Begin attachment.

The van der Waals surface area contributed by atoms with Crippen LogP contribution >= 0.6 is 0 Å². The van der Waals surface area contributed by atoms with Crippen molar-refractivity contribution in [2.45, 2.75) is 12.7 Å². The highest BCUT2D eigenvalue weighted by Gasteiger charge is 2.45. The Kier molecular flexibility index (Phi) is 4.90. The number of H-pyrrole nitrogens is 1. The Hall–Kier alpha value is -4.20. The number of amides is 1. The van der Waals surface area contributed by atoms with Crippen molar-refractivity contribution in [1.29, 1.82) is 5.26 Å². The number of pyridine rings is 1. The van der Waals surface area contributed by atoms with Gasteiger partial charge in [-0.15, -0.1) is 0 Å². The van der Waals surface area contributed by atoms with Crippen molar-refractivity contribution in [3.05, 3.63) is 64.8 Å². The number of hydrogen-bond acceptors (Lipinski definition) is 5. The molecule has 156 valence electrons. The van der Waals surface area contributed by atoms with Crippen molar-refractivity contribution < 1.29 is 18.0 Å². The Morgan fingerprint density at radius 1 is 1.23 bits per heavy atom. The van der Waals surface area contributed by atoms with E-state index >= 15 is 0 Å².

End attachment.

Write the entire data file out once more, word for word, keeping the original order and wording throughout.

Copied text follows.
The van der Waals surface area contributed by atoms with Crippen LogP contribution >= 0.6 is 0 Å². The van der Waals surface area contributed by atoms with Crippen molar-refractivity contribution in [2.45, 2.75) is 12.7 Å². The highest BCUT2D eigenvalue weighted by Gasteiger charge is 2.45. The Kier molecular flexibility index (Phi) is 4.90. The number of H-pyrrole nitrogens is 1. The Hall–Kier alpha value is -4.20. The number of amides is 1. The van der Waals surface area contributed by atoms with Crippen molar-refractivity contribution in [1.29, 1.82) is 5.26 Å². The number of pyridine rings is 1. The van der Waals surface area contributed by atoms with Gasteiger partial charge in [-0.15, -0.1) is 0 Å². The van der Waals surface area contributed by atoms with Crippen molar-refractivity contribution in [3.05, 3.63) is 64.8 Å². The number of hydrogen-bond acceptors (Lipinski definition) is 5. The molecule has 156 valence electrons. The van der Waals surface area contributed by atoms with Crippen molar-refractivity contribution < 1.29 is 18.0 Å². The Morgan fingerprint density at radius 1 is 1.23 bits per heavy atom. The van der Waals surface area contributed by atoms with E-state index >= 15 is 0 Å².